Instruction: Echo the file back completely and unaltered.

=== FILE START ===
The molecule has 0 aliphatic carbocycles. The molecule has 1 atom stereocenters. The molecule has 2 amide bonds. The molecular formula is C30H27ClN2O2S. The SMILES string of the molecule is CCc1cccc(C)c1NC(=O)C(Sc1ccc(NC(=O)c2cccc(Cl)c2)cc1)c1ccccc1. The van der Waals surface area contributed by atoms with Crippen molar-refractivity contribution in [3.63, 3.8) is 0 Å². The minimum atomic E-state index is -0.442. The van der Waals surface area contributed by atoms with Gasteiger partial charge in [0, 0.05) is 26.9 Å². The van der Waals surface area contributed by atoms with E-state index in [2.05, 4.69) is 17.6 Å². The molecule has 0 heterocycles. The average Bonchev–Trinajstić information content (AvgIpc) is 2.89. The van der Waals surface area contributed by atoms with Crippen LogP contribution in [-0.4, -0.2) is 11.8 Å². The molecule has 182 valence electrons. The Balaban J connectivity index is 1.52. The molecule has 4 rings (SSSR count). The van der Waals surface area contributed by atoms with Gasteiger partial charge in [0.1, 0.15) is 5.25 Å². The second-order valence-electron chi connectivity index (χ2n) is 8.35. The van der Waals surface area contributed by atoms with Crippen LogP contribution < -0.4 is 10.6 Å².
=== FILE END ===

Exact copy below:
The molecule has 0 aliphatic carbocycles. The molecule has 1 atom stereocenters. The molecule has 2 amide bonds. The molecular formula is C30H27ClN2O2S. The SMILES string of the molecule is CCc1cccc(C)c1NC(=O)C(Sc1ccc(NC(=O)c2cccc(Cl)c2)cc1)c1ccccc1. The van der Waals surface area contributed by atoms with Crippen molar-refractivity contribution in [3.63, 3.8) is 0 Å². The minimum atomic E-state index is -0.442. The van der Waals surface area contributed by atoms with Gasteiger partial charge in [0, 0.05) is 26.9 Å². The van der Waals surface area contributed by atoms with E-state index in [2.05, 4.69) is 17.6 Å². The molecule has 0 heterocycles. The average Bonchev–Trinajstić information content (AvgIpc) is 2.89. The van der Waals surface area contributed by atoms with Crippen LogP contribution in [-0.4, -0.2) is 11.8 Å². The molecule has 182 valence electrons. The Balaban J connectivity index is 1.52. The molecule has 4 rings (SSSR count). The van der Waals surface area contributed by atoms with Gasteiger partial charge in [0.1, 0.15) is 5.25 Å². The second-order valence-electron chi connectivity index (χ2n) is 8.35. The van der Waals surface area contributed by atoms with Crippen LogP contribution < -0.4 is 10.6 Å².